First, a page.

Can we use what we learned to find a pathway out of addiction? Glutametergic disregulation and epigenetic disruption correlate to years of heroin use. These changes are very specific, and can be studied in lab animals. Cancer medicines which effect epigenetics can decrease heroin self-administration among lab animals. Perhaps, epigenetic mechanisms can be targeted to reduce heroin use. Cannabis contains 500 chemicals, including 140 cannabinoids. THC is the cannabinoid that gets users high, and is the best studied cannabinoid. Dr Hurd wanted to study cannabidiol CBD, which reduces heroin seeking behavior in lab animals. CBD can also slow the deterioration of plasticity and glutametergic effects. Among heroin abstainers, CBD reduces heroin cravings, it also reduces cue-induced anxiety among heroin abstainers. CBD reduces cortisol levels and heart rates among cue-induced heroin abstainers. Clinical trials are being developed to study CBD. Dr Hurd noted that CBD is being added to everything from ice cream to hamburgers to dog food, and noted that we need to return to a medical approach to determine the utility of CBD to treat addiction. 

The lecture was followed with a Q&A session. The first question involved tobacco use- most cannabis users also smoke tobacco, and the synergy needs to be studied further. A question about Dr Carl Hart's book about responsible adult drug use elicited a response that recreational drug users should be identified early on so that medical treatment should be started... there should not be a stigma about addiction, which should be treated as a medical issue, not a criminal justice issue. Opioid addiction is real and it destroys individuals and families. Asked about cannabis being a 'gateway drug', Dr Hurd noted that lab animals presented with a rich environment are less likely to use heroin- if the choice is 'heroin or nothing', heroin is a likely choice. She noted that people choose to use marijuana because it has a certain effect, but that THC concentration has increased dramatically since the 1970s. As far as CBD being put in everything, Dr Hurd noted that the concentrations are much lower than those used medicinally, but that CBD sources are not regulated, and that adulteration is a potential problem. Regarding gambling or sex addictions, non-chemical addictions, Dr Hurd noted that she has a bias, studying chemical addictions- chemical addictions are much stronger than behavioral addictions, a hit of cocaine is much stronger than hitting a jackpot. Epigenetic changes are associated with behavioral addictions, but more study is needed- there are shared neurobiological conditions involved. Another question involved the utility of studying the genetic polymorphism that leads to increased opioid vulnerability as an adjunct to pain management, to avoid opioid addiction... Dr Hurd indicated that this is a sound policy, and should also be used in determining methadone dosages for recovering heroin addicts. There is no staging of addiction- psychological and social factors should be taken in consideration as well as genetic factors. Dr Hurd noted that she doesn't need a cheek swab to know that a particular patient may be at risk. As far as 'repairing' the brain, epigenetics can be reversed, the changes are not mutations, so they are not permanent. Addiction is not a lifetime damnation, recovery is possible, but there is no grand playbook to bring it about. Dr Hurd noted that opioids are critical therapeutic substances, but the problem is with high-use, high-dose opioids. Smaller doses, perhaps in conjunction with cannabinoids, are preferred therapeutically. Small doses aren't a 'big hammer to the brain'. Some Bastard in the audience asked Dr Hurd to contrast the effects of alcohol with the effects of opioids and cannabinoids- alcohol has a broader effect on the brain, but its effects on plasticity and brain epigenetics can be mitigated with CBD- very few individuals only use one drug.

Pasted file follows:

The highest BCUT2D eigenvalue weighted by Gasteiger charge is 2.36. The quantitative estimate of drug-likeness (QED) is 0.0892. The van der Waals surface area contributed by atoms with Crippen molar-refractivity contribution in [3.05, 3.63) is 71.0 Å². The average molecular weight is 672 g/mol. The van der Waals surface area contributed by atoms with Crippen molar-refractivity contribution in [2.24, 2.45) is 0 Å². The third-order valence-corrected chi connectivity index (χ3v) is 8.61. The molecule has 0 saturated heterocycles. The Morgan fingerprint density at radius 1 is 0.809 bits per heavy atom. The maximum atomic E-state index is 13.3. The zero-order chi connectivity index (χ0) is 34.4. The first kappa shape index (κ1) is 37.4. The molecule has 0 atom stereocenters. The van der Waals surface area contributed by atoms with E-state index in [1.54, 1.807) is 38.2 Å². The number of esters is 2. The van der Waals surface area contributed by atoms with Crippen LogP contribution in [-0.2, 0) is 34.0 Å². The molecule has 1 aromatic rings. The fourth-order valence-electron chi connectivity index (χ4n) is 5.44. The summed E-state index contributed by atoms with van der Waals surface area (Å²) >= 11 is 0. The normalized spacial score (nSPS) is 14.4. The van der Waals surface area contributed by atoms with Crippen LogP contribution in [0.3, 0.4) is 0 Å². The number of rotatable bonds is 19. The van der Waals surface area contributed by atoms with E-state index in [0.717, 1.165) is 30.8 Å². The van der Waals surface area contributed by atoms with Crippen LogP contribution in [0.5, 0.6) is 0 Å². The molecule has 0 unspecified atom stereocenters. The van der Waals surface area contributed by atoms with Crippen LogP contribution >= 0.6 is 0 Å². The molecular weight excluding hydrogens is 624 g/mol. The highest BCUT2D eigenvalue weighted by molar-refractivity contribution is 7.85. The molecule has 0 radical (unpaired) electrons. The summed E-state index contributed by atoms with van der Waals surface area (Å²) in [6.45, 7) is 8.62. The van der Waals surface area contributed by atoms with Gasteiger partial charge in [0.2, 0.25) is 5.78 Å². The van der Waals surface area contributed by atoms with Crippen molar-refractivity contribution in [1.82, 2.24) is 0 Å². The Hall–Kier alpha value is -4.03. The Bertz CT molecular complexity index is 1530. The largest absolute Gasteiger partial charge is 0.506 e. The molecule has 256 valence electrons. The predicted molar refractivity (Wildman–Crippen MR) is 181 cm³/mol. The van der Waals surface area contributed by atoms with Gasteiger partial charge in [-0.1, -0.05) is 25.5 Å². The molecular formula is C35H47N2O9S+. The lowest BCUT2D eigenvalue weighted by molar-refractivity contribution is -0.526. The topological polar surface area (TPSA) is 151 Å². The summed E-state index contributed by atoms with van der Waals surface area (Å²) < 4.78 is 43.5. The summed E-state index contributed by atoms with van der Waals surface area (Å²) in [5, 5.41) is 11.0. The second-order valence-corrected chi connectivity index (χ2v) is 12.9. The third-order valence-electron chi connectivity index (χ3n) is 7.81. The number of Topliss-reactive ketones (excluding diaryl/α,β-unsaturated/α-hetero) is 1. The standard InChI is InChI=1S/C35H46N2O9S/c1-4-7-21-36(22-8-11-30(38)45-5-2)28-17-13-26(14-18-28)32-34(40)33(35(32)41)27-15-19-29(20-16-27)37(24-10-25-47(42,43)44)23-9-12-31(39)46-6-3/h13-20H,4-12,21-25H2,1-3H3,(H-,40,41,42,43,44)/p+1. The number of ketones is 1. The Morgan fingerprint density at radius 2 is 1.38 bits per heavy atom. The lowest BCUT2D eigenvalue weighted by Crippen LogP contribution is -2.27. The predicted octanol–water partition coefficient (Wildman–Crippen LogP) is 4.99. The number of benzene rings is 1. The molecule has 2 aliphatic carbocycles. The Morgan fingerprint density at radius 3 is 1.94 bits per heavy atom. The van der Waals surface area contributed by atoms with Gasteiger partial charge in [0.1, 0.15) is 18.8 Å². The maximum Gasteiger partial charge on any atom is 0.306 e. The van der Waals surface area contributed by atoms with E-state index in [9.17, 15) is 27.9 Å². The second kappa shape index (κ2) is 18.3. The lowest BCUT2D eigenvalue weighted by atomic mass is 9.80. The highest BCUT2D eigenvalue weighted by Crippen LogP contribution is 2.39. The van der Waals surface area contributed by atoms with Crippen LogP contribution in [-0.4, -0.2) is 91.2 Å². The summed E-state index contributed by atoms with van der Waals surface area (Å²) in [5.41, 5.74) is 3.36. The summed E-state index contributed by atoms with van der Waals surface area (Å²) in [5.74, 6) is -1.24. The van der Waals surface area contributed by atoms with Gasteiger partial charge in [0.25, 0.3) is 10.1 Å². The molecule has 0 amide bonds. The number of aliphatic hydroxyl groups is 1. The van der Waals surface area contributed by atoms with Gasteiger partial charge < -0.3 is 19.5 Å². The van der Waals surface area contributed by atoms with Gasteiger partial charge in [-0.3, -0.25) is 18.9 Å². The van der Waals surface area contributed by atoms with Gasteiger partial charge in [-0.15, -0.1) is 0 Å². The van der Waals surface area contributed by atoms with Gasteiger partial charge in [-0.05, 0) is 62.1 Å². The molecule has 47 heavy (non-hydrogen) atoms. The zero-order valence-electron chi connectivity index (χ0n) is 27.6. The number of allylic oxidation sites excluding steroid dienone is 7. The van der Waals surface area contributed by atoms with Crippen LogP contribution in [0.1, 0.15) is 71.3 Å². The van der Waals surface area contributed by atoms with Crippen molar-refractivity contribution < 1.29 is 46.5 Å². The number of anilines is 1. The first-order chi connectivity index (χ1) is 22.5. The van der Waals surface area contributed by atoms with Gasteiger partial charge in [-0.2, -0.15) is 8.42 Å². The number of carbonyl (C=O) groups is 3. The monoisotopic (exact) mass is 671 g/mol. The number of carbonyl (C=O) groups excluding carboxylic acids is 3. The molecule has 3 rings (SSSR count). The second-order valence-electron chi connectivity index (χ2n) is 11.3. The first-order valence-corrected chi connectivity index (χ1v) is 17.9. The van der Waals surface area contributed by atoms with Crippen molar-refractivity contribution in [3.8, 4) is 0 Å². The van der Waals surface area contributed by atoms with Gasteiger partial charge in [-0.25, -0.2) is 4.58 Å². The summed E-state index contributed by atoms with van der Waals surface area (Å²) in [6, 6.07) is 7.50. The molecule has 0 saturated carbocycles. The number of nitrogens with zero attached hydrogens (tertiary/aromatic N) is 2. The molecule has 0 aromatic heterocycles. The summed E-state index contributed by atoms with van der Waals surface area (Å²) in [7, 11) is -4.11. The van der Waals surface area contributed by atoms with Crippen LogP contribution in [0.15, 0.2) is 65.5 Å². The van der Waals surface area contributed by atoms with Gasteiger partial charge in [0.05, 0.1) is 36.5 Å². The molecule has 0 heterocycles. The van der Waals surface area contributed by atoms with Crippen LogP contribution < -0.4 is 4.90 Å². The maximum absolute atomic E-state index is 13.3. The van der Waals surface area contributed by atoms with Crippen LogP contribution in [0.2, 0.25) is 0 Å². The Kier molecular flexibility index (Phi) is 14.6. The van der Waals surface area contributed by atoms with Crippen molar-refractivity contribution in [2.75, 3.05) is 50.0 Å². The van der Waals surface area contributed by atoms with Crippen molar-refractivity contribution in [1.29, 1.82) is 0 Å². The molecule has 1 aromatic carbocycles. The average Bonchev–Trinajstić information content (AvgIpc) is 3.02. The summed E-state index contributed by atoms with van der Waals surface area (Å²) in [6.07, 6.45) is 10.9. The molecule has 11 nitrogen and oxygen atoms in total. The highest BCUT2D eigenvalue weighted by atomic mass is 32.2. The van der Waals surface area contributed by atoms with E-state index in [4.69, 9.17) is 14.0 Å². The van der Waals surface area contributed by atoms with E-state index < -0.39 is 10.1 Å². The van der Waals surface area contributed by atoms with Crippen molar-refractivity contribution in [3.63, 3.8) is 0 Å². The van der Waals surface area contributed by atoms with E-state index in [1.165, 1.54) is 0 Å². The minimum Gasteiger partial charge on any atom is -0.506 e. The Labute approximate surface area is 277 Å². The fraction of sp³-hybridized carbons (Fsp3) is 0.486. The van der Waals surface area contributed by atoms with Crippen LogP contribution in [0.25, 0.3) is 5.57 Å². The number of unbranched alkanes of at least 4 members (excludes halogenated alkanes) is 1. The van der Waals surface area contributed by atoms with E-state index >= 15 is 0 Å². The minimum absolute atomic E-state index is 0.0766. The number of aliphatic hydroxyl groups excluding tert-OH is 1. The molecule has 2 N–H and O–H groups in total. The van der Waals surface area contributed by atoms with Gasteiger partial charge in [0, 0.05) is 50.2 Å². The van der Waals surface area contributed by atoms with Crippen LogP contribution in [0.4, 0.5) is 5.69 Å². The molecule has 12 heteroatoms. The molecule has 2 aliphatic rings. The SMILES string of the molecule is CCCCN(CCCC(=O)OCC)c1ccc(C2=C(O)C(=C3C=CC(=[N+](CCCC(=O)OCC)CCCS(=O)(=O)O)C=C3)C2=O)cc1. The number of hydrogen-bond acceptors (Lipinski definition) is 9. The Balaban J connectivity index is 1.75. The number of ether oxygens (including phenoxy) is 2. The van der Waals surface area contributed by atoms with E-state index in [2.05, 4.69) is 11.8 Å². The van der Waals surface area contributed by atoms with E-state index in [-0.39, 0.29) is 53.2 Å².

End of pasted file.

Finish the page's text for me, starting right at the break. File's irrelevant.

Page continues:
Kudos to Dr Hurd, Margaret and Dorian, and the fantastic people of the Dana Foundation for providing this fantastic lecture.  For a taste of Dr Hurd's knowledge, here is a video of her lecturing about the neurobiology of addiction:

 Pour yourself a nice beverage, sit back, and soak in that SCIENCE!!!